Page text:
BY RENNIE DYBALL
Katie Taylor had just found one of those grooves in her riding where everything clicked.
It was October of 2017 and the 30-year-old trainer from Durango Farms in Orange County, California, was riding a jumper who’d become her project. He didn’t get along with everyone, but they were winning together in the meter-thirty classes. Fresh off a clinic with Susie Hutchinson, Taylor was looking forward to showing him at the end of the month.
And then everything changed.
“Being told that I had cancer, I just couldn’t believe it,” Taylor tells The Plaid Horse. She’d found a lump in her underarm area two months prior, but her mom had benign lumps at age 30 herself, so Taylor “wasn’t too worried.” But when she did get it checked out, the bad news piled up fast. She was sent for an immediate biopsy, followed by a diagnosis within the month: late stage 2 triple negative breast cancer. Which has no known cause.
Taylor began chemotherapy right away, undergoing 6 sessions every three weeks until Valentine’s Day, 2018: “The first couple days I’d be tired but normal, and then it would hit me. My mom would call those my ‘dark days.’ I’d go into chemo Wednesday and by the weekend I literally didn’t want to do anything.”
Taylor began taking lessons in Orange County, California, when she was 7 years old and went on to spend her junior years at Far West Farms, earning catch rides on junior hunters as well as showing in the Big Eq. She continued to show as an amateur before being asked to ride professionally for Liz Reilly and Chris Iwasaki of Makato Farms. After a two-year semi-break (she still kept a foot in the door of the horse world) to pursue teaching in Tucson, Arizona, Taylor returned to California to work for David Bustillos at Durango.
She’d only worked there for four months when she learned she had cancer. “You definitely have to fight to stay out of a dark hole,” says Taylor. “I always used positive thinking during chemo and told myself I’d be just fine. By Monday each week I’d want to go to the barn and at least to sit and watch. The horses were my escape—they’re so healing to me. Some days I’d feel strong and hack for 10 minutes, jump a few poles. I couldn’t be out for too long, but the times I could were my happy times.”
After Taylor finished chemo, she went in for a lumpectomy in March, followed by 34 radiation treatments. She also took a chemotherapy pill in the hopes that it would eradicate any trace of cancer left in her body, completing that treatment on August 5. Taylor’s doctors say she is now completely cancer-free, though she will continue to be monitored for signs of a recurrence (her type of cancer has a higher risk of coming back).
Throughout the months of radiation, Taylor began riding more and even showed one horse early in the summer, “just because I had to.” But it wasn’t easy. “My head was ready to do it, but my legs were nonexistent. My boss said, ‘We don’t have to do this now.’ There were certainly frustrating times coming back.”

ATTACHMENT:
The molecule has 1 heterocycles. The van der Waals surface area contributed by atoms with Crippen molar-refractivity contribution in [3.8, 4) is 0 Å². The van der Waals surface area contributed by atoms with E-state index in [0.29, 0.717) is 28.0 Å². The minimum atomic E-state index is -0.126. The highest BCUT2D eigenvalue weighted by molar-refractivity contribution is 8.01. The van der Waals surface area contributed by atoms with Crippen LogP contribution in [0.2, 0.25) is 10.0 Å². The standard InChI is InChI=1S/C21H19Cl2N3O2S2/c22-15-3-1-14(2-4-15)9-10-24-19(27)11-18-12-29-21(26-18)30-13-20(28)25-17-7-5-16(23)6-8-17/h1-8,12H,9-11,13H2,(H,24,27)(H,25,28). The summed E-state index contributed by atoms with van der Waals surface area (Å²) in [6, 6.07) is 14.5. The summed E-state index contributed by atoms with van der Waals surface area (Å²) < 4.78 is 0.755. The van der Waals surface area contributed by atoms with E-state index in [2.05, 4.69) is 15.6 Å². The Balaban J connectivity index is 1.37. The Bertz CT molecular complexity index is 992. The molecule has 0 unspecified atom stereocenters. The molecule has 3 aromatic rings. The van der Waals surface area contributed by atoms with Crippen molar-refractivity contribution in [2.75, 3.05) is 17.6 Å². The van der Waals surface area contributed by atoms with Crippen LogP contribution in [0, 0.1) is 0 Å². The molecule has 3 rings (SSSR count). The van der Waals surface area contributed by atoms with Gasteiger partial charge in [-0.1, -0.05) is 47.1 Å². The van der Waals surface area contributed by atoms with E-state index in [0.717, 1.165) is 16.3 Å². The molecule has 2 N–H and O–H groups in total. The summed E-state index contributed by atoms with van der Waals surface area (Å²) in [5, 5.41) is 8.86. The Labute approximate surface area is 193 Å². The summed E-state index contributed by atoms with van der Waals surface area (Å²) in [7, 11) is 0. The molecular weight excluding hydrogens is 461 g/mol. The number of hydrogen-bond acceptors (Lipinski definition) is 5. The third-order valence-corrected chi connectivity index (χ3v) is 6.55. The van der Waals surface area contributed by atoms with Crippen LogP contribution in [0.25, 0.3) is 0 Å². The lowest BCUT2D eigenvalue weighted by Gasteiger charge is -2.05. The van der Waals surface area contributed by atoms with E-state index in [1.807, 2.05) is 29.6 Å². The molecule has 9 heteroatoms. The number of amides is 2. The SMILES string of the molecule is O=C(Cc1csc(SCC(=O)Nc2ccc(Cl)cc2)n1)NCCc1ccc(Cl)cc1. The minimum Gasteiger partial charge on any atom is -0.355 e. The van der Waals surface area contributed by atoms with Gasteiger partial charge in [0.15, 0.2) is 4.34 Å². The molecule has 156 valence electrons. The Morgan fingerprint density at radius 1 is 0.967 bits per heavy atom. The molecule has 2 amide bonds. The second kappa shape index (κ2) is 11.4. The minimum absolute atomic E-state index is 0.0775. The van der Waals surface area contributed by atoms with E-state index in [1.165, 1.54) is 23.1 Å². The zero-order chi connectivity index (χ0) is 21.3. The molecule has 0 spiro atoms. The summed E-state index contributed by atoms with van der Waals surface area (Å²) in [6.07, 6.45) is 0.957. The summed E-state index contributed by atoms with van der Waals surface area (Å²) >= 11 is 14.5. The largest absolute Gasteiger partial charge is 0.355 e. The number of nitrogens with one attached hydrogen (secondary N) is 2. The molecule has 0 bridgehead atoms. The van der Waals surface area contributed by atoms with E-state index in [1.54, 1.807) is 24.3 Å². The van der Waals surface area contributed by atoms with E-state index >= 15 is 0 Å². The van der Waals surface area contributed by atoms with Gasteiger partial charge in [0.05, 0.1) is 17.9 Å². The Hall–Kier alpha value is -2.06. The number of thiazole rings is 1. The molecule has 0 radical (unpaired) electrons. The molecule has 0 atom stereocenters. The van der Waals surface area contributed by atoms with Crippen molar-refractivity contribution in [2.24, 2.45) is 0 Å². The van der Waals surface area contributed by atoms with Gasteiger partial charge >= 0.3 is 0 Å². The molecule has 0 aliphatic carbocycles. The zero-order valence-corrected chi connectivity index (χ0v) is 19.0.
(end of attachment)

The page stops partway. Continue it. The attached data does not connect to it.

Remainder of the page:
But week by week, Taylor regained her strength, as well as a new appreciation for her overall well-being as a professional rider and trainer.
“Last October, I thought I was strong. Now I recognize there’s more for me to do to be better. Yes, I rode every day, but I didn’t push myself to do yoga, lift weights, make sure I’m eating as healthy as I can. This whole experience has made me stronger than I’ve ever been.”
Taylor says she also learned the value in spending time with her family and doing things for herself, adding, “It’s not healthy to be a workaholic.” She’s celebrating her one-year anniversary of dating her boyfriend Ryan, a police officer whom she met just a month before her diagnosis. While Taylor says Ryan is afraid of horses, “he got on one for me when I finished all treatment!”
Her outlook on the sport has also been changed by her illness and recovery. “I was always very hard on myself. We all want to do well, but I see it differently now,” she says. “I don’t get so upset and mad at myself about mistakes. I try to enjoy everything about riding.”
Taylor still keeps a busy schedule even with her new outlook. She recently competed in Young Hunter Finals, showing four horses including her “go-to, Holland,” a 6-year-old sales horse whom she rode throughout her recovery. Then she’ll be in Virginia for the Middleburg Classic, and she ultimately hopes to qualify for next year’s International Hunter Derby finals.
While the bulk of her time is spent riding, Taylor also teaches, finding great satisfaction in helping her students find “that ‘ah ha’ moment.” Even when those moments come from life outside the ring.
One of her students “is the type of kid who’s so hard on herself and so negative,” says Taylor. “It was messing with her because, going into the ring, she was thinking of all the bad things that could happen. But she sent me a message going into medal finals about how my positivity through treatment has really been an inspiration to her, and has helped her to start seeing the positive.”
“She walked right into the ring and got a big score in the medal finals last week. Her message made me tear up a little bit. I didn’t have to do or say anything to help her. I just had to be me.”
About the Author: Rennie Dyball is the author of several books, including The Plaid Horse’s middle grade novel series, Show Strides. She’s also a contributing writer for TPH and a ghostwriter for celebrity books. Rennie lives in Maryland and competes in hunters and equitation.
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